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    Human Rights Must Be At Heart Of Solution To Sri Lanka Crisis

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    Human Rights Must Be At Heart Of Solution To Sri Lanka Crisis

    The severe economic crisis in Sri Lanka shows no signs of ending any time soon, with the country’s newly installed Prime Minister, Ranil Wickremesinghe, warning of more difficult days ahead. Amid violent protests and the imposition of a state of emergency, any solution must involve a robust democracy and respect for human rights.

    Hanaa Singer-Hamdy  / Sri Lanka Resident Coordinator

    Since the start of the crisis, the UN has tracked over 1000 protests. Initially these were peaceful, driven by citizen participation, and characterized by calls for a change of the government: they were joined by political parties, trade unions, student unions, clergy and other interest groups.

    But as the shortage of gas and fuel became more prominent, we started witnessing violent clashes. Some 60 houses were torched, around eight people killed, and several more injured.

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    The UN High Commissioner for Human Rights has called on the authorities to independently, thoroughly, and transparently investigate all the attacks that have occurred especially on the peaceful protesters.

    There needs to be a meaningful and inclusive dialogue with all parts of societies, to address the socio-economic challenges faced by the people. Political stability is critical to create an environment for the negotiations with the International Monetary Fund (IMF), which can then set up the way forward for economic recovery.

    We hope that Sri Lanka will find a peaceful solution to the current crisis soon, to alleviate the people’s suffering, strengthen democracy and human rights, and prevent further violence.

    Consistent UN support

    The UN has been working consistently, for many months, to help Sri Lanka to cope. We have tried to support and reduce the impact on the most vulnerable groups, and we are working very closely with the international financial institutes like the World Bank and IMF, to help ensure their support in a coordinated way.

    It’s imperative that we prevent a humanitarian crisis, so we need to be making interventions now.

    The UN has focused its intervention on four critical areas: health, food security, social protection, and economic policy advice.

    On health, we are supporting the ministry of health to closely monitor the available medical supply, and in coordinating the procurement of urgently needed medicine and medical supplies from development partners, including donations to bridge the immediate gaps: because of a lack of foreign currency, the country cannot purchase medicine.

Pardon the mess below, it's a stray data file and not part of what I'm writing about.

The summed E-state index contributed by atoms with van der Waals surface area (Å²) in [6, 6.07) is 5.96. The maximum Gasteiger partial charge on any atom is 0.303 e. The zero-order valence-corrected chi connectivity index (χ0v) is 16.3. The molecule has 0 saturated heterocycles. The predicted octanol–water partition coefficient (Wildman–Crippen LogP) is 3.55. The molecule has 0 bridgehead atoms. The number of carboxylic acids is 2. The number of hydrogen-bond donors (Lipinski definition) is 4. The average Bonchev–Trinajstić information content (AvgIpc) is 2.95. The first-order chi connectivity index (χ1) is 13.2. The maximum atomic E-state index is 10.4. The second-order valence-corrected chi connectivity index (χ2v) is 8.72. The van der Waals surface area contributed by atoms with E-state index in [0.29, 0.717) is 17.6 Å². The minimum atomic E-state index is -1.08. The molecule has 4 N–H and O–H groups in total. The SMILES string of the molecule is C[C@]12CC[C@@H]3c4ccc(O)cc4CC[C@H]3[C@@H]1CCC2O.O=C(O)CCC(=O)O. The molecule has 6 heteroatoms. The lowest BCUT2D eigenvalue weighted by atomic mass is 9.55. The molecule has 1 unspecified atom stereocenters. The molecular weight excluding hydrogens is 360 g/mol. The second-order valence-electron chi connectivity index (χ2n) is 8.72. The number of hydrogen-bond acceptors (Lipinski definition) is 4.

On food security, we are helping farmers to adopt good agricultural practices, and providing cash transfers, whilst, with regards to social protection, we are advising the government to prioritise certain measures, and how to make the best of the system that is already in place.

    The fourth theme is macro-economic policy advice. The UN has provided a policy memo with key measures to support macro-economic stabilisation and debt sustainability, to support the government in its discussions with the IMF, and other international financial institutions.

    The technical part of the government is still functioning, and my colleagues from all the UN agencies continue to work with their counterparts in the ministries. We are discussing sources of innovative financing, which will help Sri Lanka to recover.

    I hope that there will soon be a government cabinet in place, and that our work will continue, but on the technical level, I think we are all still working quite closely.

    Ensuring an inclusive, sustainable future

    Our work is not only about addressing the immediate needs of the population but also about preventing deep crises. So, we must help to avoid Sri Lanka going backward in areas such as access to health and education.

    Despite what is currently happening, the country is a model in South Asia, so we need to protect whatever gains have been there: this crisis is not only affecting the traditionally vulnerable groups, but also the middle class and lower middle class, which is sliding into the vulnerable category as well.

    We all know the history of Sri Lanka, so we have to maintain a vision of how to ensure social cohesion and resilience at a community level, and we are supporting dedicated policy and research within the Ministry of Finance, focussing on medium-term policy measures.

    Finally, we also recognize that are some broader political and systematic root causes that have perpetrated discrimination, and undermined human rights and these need to be addressed continuously. To that end, we are finalizing the next United Nations Sustainable Development Framework for Sri Lanka, which covers the years from 2023 to 2027, and includes a number of strategies and programmes to help the country to build a more sustainable and inclusive economy that benefits the people and the planet.

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